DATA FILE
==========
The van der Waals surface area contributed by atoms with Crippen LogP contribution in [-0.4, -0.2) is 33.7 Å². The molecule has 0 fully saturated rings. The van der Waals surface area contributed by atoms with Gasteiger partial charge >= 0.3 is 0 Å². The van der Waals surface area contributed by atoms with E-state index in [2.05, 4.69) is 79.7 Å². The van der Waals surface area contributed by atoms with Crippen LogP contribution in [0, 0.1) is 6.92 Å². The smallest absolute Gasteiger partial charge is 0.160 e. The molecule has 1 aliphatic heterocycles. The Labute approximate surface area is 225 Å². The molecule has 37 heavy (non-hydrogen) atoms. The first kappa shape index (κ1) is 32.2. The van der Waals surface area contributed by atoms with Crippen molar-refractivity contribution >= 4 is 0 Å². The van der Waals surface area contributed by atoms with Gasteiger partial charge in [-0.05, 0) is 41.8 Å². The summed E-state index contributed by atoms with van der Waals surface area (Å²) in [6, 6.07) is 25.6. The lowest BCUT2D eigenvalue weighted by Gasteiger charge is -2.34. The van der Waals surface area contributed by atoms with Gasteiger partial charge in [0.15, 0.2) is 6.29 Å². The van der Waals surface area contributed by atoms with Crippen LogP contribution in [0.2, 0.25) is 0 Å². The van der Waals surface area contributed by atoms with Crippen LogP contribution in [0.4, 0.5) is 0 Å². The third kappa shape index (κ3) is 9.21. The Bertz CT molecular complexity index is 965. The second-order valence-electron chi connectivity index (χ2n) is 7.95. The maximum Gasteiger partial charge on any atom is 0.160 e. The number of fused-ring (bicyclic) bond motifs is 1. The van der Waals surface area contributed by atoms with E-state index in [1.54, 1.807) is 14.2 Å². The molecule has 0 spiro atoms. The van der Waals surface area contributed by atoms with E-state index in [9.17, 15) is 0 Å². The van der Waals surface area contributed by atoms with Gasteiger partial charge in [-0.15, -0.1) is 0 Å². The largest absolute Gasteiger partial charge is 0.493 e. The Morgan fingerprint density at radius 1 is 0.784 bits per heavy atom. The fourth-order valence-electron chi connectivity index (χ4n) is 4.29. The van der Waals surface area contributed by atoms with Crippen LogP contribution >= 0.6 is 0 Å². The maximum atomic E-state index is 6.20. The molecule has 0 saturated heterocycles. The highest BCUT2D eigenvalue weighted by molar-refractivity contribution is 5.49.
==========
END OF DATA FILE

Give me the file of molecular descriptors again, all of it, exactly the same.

The van der Waals surface area contributed by atoms with Crippen LogP contribution in [-0.4, -0.2) is 33.7 Å². The molecule has 0 fully saturated rings. The van der Waals surface area contributed by atoms with Gasteiger partial charge >= 0.3 is 0 Å². The van der Waals surface area contributed by atoms with E-state index in [2.05, 4.69) is 79.7 Å². The van der Waals surface area contributed by atoms with Crippen LogP contribution in [0, 0.1) is 6.92 Å². The smallest absolute Gasteiger partial charge is 0.160 e. The molecule has 1 aliphatic heterocycles. The Labute approximate surface area is 225 Å². The molecule has 37 heavy (non-hydrogen) atoms. The first kappa shape index (κ1) is 32.2. The van der Waals surface area contributed by atoms with Crippen molar-refractivity contribution >= 4 is 0 Å². The van der Waals surface area contributed by atoms with Gasteiger partial charge in [-0.05, 0) is 41.8 Å². The summed E-state index contributed by atoms with van der Waals surface area (Å²) in [6, 6.07) is 25.6. The lowest BCUT2D eigenvalue weighted by Gasteiger charge is -2.34. The van der Waals surface area contributed by atoms with Gasteiger partial charge in [0.15, 0.2) is 6.29 Å². The van der Waals surface area contributed by atoms with Crippen LogP contribution in [0.2, 0.25) is 0 Å². The van der Waals surface area contributed by atoms with Crippen LogP contribution in [0.4, 0.5) is 0 Å². The third kappa shape index (κ3) is 9.21. The Bertz CT molecular complexity index is 965. The second-order valence-electron chi connectivity index (χ2n) is 7.95. The maximum Gasteiger partial charge on any atom is 0.160 e. The number of fused-ring (bicyclic) bond motifs is 1. The van der Waals surface area contributed by atoms with E-state index in [1.54, 1.807) is 14.2 Å². The molecule has 0 spiro atoms. The van der Waals surface area contributed by atoms with E-state index in [9.17, 15) is 0 Å². The van der Waals surface area contributed by atoms with Gasteiger partial charge in [-0.15, -0.1) is 0 Å². The largest absolute Gasteiger partial charge is 0.493 e. The Morgan fingerprint density at radius 1 is 0.784 bits per heavy atom. The fourth-order valence-electron chi connectivity index (χ4n) is 4.29. The van der Waals surface area contributed by atoms with Crippen LogP contribution >= 0.6 is 0 Å². The maximum atomic E-state index is 6.20. The molecule has 0 saturated heterocycles. The highest BCUT2D eigenvalue weighted by molar-refractivity contribution is 5.49.